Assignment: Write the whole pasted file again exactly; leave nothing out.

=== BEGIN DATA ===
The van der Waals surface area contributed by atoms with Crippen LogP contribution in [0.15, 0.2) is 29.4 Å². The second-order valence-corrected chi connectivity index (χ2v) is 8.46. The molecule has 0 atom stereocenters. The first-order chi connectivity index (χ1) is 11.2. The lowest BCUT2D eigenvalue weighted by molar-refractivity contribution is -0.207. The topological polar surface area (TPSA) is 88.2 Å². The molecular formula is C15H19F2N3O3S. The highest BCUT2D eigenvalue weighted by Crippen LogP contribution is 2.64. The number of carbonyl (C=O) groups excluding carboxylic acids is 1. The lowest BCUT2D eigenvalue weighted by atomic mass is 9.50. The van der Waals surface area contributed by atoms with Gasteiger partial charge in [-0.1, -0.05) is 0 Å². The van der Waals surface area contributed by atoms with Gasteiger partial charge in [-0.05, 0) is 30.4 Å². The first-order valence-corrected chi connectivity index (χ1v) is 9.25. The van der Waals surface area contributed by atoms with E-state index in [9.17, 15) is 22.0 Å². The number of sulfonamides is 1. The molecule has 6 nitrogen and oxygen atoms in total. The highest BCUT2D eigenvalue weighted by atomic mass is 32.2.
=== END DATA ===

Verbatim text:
The van der Waals surface area contributed by atoms with Crippen LogP contribution in [0.15, 0.2) is 29.4 Å². The second-order valence-corrected chi connectivity index (χ2v) is 8.46. The molecule has 0 atom stereocenters. The first-order chi connectivity index (χ1) is 11.2. The lowest BCUT2D eigenvalue weighted by molar-refractivity contribution is -0.207. The topological polar surface area (TPSA) is 88.2 Å². The molecular formula is C15H19F2N3O3S. The highest BCUT2D eigenvalue weighted by Crippen LogP contribution is 2.64. The number of carbonyl (C=O) groups excluding carboxylic acids is 1. The lowest BCUT2D eigenvalue weighted by atomic mass is 9.50. The van der Waals surface area contributed by atoms with Gasteiger partial charge in [-0.1, -0.05) is 0 Å². The van der Waals surface area contributed by atoms with Gasteiger partial charge in [-0.05, 0) is 30.4 Å². The first-order valence-corrected chi connectivity index (χ1v) is 9.25. The van der Waals surface area contributed by atoms with E-state index in [9.17, 15) is 22.0 Å². The number of sulfonamides is 1. The molecule has 6 nitrogen and oxygen atoms in total. The highest BCUT2D eigenvalue weighted by atomic mass is 32.2.